Because StructureFlow is cloud based, anyone viewing the deal diagram will see the current version. Tim emphasized that a single source of truth in the cloud avoids a problem he regularly experienced as a deal lawyer: out-of-date PowerPoint diagrams. Another nice feature is an audit trail of who changed what and how. (StructureFlow is hosted on Azure, is ISO 27001 compliant,and can be set-up in single tenancy without shared resources.)
StructureFlow will also integrate with transaction management platforms – it is not trying to compete with them but rather sees itself as part of the deal management ecosystem.
That StructureFlow can capture deal terms potentially simplifies creating records in deal databases and experience management systems. Some firms invest considerable non-billable resources to capture deal points (sometimes in excess of 100). I think that it’s an open question if lawyers using StructureFlow will diligently complete all the data fields. But even if they don’t, I suspect the deal diagram and links to documents would make finding the deal terms faster for a knowledge manager or other legal professional charged with extracting and recording deal points.
I would be remiss not to mention the #DoLessLaw benefits of StructureFlow. DoLessLaw refers to efficiency and effectiveness in law practice, for example, scoping, project management, delegation to lower cost resources, and technology for efficiency. I regularly blog and Tweet about DoLessLaw.
Lawyers spend much time – perhaps too much – tracking and managing information. A clear and always-current transaction diagram, with links to key documents, can save time by reducing cognitive load and mechanical work. The deal structure stays clear and finding documents is faster. Diagrams also aid in training lawyers. Imagine the difference in explaining the transaction pictured above to a 1st year associate with and without the diagram.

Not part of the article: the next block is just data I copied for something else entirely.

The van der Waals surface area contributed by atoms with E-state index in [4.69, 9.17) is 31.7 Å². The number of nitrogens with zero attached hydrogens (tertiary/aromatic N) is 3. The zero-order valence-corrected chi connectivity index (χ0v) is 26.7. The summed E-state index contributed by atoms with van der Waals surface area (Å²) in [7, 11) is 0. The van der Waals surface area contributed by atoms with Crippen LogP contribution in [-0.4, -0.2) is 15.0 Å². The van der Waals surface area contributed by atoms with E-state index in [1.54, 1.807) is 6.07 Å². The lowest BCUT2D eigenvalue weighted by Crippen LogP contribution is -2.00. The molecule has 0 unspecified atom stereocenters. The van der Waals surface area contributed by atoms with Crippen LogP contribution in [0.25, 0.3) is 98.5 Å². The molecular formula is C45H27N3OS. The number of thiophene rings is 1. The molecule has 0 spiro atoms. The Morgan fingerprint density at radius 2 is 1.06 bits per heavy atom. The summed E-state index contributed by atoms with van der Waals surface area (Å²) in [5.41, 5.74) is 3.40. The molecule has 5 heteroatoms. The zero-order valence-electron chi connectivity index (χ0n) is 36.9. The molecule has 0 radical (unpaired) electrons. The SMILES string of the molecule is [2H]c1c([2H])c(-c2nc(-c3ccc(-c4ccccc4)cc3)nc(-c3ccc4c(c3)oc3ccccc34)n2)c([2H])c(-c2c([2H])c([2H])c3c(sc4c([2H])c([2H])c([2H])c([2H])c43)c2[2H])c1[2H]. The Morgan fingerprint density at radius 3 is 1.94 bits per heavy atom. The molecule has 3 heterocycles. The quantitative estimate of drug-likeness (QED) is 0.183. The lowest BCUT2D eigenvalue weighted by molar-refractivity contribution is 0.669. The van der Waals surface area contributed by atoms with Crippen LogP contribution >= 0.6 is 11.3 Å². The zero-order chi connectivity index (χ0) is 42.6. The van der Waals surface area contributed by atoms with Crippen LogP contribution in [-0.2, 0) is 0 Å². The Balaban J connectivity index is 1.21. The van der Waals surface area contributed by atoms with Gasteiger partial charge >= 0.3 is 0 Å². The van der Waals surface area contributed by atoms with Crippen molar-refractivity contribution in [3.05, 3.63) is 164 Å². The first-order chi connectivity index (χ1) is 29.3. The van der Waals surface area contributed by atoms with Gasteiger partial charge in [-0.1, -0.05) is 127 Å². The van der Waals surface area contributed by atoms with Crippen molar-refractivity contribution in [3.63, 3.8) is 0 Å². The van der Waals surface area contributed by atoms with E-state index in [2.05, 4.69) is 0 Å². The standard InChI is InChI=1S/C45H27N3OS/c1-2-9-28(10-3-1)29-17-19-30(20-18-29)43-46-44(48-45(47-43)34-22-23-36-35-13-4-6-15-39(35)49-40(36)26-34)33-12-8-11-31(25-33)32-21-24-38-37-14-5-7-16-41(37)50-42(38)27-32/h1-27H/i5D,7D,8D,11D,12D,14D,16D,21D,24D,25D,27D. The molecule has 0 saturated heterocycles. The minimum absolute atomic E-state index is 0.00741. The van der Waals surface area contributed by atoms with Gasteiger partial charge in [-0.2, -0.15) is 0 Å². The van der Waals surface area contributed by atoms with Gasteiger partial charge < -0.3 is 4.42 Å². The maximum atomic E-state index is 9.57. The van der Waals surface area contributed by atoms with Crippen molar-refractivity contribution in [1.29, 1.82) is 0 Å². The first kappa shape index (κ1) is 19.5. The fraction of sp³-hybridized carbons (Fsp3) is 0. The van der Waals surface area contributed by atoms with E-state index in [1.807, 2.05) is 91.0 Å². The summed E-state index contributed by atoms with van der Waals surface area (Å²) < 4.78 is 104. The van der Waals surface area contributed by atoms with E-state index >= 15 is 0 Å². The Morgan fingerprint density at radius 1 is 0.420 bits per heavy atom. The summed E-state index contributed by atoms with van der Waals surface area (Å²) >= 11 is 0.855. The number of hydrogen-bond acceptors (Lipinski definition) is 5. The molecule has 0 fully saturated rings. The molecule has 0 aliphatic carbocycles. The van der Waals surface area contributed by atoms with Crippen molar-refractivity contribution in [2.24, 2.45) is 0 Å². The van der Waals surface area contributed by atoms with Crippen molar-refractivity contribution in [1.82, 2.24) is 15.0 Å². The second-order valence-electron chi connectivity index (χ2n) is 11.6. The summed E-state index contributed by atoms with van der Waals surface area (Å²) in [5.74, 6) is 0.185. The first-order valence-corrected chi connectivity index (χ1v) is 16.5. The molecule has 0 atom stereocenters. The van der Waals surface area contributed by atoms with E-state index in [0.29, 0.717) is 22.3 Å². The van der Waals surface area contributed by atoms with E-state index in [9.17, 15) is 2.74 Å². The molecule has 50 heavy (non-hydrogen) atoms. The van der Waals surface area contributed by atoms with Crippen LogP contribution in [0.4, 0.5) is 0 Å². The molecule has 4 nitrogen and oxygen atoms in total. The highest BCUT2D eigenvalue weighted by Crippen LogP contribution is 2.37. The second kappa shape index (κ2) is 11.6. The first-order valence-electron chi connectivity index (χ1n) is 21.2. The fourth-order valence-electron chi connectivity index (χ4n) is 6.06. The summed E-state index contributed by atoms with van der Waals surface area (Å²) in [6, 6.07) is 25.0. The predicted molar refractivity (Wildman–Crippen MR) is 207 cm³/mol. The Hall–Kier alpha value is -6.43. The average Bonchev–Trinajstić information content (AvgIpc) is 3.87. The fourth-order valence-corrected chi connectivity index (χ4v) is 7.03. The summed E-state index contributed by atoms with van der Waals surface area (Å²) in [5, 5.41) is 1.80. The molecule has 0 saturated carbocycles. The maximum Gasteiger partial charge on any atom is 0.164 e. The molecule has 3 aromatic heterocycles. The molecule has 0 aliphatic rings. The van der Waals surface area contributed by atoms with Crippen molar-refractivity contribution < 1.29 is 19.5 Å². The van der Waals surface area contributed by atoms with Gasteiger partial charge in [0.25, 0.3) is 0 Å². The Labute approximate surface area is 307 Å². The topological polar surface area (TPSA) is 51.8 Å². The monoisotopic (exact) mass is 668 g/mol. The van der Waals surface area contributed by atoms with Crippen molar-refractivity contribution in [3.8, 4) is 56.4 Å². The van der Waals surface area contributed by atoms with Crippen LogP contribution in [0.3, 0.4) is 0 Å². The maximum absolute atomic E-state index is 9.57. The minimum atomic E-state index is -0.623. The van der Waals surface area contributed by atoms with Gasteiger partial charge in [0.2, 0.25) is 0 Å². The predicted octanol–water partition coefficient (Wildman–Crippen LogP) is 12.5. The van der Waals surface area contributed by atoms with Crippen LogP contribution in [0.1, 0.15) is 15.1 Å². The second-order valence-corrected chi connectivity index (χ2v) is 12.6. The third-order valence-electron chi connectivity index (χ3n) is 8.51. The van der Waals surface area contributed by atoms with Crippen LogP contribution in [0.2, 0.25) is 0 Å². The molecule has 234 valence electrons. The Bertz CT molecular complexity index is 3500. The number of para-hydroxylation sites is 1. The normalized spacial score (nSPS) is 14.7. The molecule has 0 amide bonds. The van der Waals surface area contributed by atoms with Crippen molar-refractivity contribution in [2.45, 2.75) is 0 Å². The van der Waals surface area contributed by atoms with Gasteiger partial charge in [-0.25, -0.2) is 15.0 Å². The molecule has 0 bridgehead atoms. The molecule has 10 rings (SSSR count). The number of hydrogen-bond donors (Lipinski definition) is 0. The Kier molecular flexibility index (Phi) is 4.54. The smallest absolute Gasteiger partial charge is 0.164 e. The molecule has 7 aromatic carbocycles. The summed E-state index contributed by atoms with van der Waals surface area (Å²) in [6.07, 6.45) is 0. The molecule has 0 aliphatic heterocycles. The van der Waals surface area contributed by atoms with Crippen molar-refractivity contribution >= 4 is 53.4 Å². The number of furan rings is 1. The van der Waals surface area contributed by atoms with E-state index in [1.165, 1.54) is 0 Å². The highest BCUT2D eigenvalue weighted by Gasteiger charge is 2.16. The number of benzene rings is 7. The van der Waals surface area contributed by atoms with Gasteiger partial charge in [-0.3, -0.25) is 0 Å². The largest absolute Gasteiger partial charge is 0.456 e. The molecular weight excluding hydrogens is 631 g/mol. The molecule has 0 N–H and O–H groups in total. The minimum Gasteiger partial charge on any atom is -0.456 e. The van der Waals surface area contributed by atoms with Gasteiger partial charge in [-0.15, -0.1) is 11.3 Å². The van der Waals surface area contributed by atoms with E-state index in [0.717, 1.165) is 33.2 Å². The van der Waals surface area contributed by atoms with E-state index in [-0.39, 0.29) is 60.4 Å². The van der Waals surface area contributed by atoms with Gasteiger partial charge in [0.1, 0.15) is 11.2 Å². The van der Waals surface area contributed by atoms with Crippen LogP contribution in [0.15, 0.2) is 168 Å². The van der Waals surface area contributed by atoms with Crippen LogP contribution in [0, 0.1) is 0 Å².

A second DoLessLaw benefit centers around disputes. Diagrams may help avoid disputes. Lawyers may have no problem grasping complex deals but their business clients might like some support. They will welcome a diagram that explains the overall deal, and their part in it. Separately, should a completed deal become the subject of litigation, the diagram could help a mediator, arbitrator, or judge understand what happened and what went wrong. And this could help resolve a dispute more quickly and at less cost.
In closing, I need to mention that especially during the COVID crisis and lockdown, when lawyers cannot assemble to discuss deals, I can see that sharing the deal overview via a visual sitting on the cloud will be especially valuable. And adoption of this type of tool is an example of what I had in mind when I wrote Will the COVID Crisis Change How Lawyers Collaborate? (Legal IT Insider, 14 April 2020) My point there was that the crisis could be a pivot point after which lawyers practice differently – and better. I certainly think using StructureFlow would improve deal practice.
[You can learn more about how StructureFlow helps with deals via a four-minute video Tim created, accessible at his LinkedIn profile.]